Earlier this year, when Emily Chodos was about 25 weeks into her pregnancy, she woke up one night feeling horrible.
"My hands were tremoring, my heart racing, " recalls Chodos, who lives near New Haven, Conn. She couldn't take a deep breath. "I'd never felt so out of control of my body."
She ended up paging her obstetrician's office at 4 a.m., and one of the midwives in the practice, after listening to her symptoms, said, "It sounds like you're having a panic attack."
Chodos was advised to take an antianxiety medication — Xanax. "I was afraid to take it, as a pregnant woman," Chodos says. But she was miserable, so eventually decided to take the medicine that night.
Chodos, who is a nurse, knew that there are concerns about drugs like Xanax and other medications its class-- benzodiazepines.
Studies completed decades ago suggested a risk of birth defects from these drugs, but data from more recent studies have shown no clear evidence of an increase. There are remaining questions, researchers say, about whether prenatal exposure to the drugs can influence behavior.
"I felt very trapped," Chodos says. It felt as if there was probably no safe medication — "that I'd probably just have to suffer and feel awful."
At her doctor's suggestion, Chodos went to see Dr. Kimberly Yonkers, a psychiatrist and professor at Yale University. Yonkers has been studying the effects of benzodiazepines and SSRI antidepressants on the pregnancies of women who have anxiety, depression or panic disorders.
Yonkers told us she understands why women can feel torn about using these drugs when they're expecting.
"It's kind of a tricky balance," Yonkers says. "People have this illness that they didn't ask for and don't want. They're really suffering."
The medications can help them, but women worry about the potential risk to their baby's health.
To understand the risks better, Yonkers and her collaborators studied about 2,600 women during pregnancy and after childbirth. The results of her study do point to some risks associated with the benzodiazepines.
For instance, she found an increase in C-section deliveries. Also, the babies of mothers taking these drugs were more likely to need extra oxygen or or other respiratory support after birth. (An additional six in every 100 babies needed that sort of support, the study found, compared to the babies of women who didn't take the drugs.)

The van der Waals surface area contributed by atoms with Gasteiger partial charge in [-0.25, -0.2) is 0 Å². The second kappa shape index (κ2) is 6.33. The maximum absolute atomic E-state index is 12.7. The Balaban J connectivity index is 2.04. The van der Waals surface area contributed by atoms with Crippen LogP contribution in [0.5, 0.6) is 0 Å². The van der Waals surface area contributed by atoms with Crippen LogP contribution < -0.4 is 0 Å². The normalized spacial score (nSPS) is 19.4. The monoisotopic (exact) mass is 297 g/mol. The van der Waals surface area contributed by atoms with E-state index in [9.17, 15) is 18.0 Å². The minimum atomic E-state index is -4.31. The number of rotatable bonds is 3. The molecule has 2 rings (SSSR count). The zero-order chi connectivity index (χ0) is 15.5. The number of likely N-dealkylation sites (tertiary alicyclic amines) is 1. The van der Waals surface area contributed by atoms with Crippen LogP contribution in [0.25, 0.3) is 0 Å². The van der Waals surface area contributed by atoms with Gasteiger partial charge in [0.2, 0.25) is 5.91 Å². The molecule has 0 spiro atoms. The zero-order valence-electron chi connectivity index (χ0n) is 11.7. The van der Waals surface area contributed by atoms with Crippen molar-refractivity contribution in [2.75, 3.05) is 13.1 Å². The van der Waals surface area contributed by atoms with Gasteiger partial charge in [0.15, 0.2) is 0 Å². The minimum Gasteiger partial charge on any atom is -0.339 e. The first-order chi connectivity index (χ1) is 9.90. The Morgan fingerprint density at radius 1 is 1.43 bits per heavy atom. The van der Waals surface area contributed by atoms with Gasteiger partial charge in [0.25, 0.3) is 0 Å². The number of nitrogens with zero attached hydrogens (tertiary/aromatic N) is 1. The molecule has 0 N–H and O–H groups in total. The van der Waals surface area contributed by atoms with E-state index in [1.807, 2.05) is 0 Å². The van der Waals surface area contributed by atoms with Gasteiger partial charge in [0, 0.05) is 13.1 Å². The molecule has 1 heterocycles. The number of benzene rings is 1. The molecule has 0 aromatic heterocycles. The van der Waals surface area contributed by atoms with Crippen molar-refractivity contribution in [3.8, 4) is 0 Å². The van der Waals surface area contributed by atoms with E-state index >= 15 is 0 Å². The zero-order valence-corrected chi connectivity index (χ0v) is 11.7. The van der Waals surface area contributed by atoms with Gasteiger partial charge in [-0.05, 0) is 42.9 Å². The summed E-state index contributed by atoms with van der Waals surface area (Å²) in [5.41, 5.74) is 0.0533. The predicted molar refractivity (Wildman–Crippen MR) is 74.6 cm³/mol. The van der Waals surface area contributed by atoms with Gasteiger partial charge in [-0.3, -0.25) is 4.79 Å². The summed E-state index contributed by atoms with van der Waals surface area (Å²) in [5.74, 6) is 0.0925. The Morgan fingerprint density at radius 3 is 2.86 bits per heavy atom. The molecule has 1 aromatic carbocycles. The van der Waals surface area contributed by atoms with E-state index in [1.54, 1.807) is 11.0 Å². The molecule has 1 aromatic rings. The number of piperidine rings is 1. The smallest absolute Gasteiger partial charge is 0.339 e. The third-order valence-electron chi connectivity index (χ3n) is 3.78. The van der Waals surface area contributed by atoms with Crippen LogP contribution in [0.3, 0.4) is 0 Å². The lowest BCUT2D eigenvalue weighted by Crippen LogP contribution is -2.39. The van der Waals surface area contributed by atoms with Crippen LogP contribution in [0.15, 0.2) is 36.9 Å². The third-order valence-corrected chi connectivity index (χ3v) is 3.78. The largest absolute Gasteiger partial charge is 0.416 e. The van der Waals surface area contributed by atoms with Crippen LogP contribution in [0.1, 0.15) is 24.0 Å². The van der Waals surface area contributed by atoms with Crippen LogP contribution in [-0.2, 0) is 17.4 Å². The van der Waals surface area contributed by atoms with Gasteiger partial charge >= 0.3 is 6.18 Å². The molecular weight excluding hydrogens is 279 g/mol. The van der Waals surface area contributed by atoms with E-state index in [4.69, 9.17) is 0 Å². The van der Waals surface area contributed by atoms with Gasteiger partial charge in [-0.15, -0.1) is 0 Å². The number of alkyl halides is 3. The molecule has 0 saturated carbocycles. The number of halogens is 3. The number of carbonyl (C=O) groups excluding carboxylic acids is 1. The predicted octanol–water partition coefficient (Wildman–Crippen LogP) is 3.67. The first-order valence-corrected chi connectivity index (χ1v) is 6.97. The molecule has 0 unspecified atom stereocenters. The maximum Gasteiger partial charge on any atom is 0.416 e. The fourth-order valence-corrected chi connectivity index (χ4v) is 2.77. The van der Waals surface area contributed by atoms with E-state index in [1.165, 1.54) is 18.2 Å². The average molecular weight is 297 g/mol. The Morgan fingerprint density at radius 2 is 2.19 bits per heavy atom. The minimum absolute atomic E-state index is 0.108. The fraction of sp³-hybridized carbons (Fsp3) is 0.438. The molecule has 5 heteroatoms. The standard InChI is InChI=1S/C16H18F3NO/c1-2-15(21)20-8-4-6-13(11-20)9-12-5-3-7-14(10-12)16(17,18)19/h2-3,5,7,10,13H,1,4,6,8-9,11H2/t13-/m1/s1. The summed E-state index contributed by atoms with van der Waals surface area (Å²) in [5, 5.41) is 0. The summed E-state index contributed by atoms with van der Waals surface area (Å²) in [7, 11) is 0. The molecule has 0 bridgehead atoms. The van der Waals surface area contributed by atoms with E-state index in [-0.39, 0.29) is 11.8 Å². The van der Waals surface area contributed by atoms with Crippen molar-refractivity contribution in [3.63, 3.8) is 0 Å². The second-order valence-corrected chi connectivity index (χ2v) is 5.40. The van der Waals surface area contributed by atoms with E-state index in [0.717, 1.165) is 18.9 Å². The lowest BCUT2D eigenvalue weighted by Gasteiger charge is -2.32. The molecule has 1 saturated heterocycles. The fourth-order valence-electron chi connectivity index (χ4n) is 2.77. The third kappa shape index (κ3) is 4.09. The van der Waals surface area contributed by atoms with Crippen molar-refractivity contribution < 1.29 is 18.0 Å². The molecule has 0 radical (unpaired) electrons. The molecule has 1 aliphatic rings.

"We also found the duration of pregnancy was shortened by, on average, 3.6 days — so quite modest," Yonkers says.
Women who took antidepressants such as Zoloft, Paxil, or other SSRIs) also had their pregnancies shortened, but by less than two days, on average. And their babies were also more likely to require oxygen or other minor respiratory support/assistance after delivery.
So, while these medications are not risk-free, Yonkers says "it should be reassuring that we're not seeing a huge magnitude of an effect here."
The study, published this week in the journal JAMA Psychiatry, also concludes that having a panic or anxiety disorder during pregnancy does not seem to be risky to the developing baby.
"We found that the maternal illnesses of panic disorder and generalized anxiety disorder were not associated with preterm birth or low birth weight or some of the other complications to mother and her offspring," Yonkers says. "So, that's really good news."
The bottom line, she says is that the findings suggest that women who need treatment for these disorders don't need to stop taking these medications during pregnancy.
There's still some uncertainty among practitioners and mothers-to-be about the use of anxiety and antidepressants in pregnancy, but some leading OBGYNs point out the benefits of being treated with the drugs.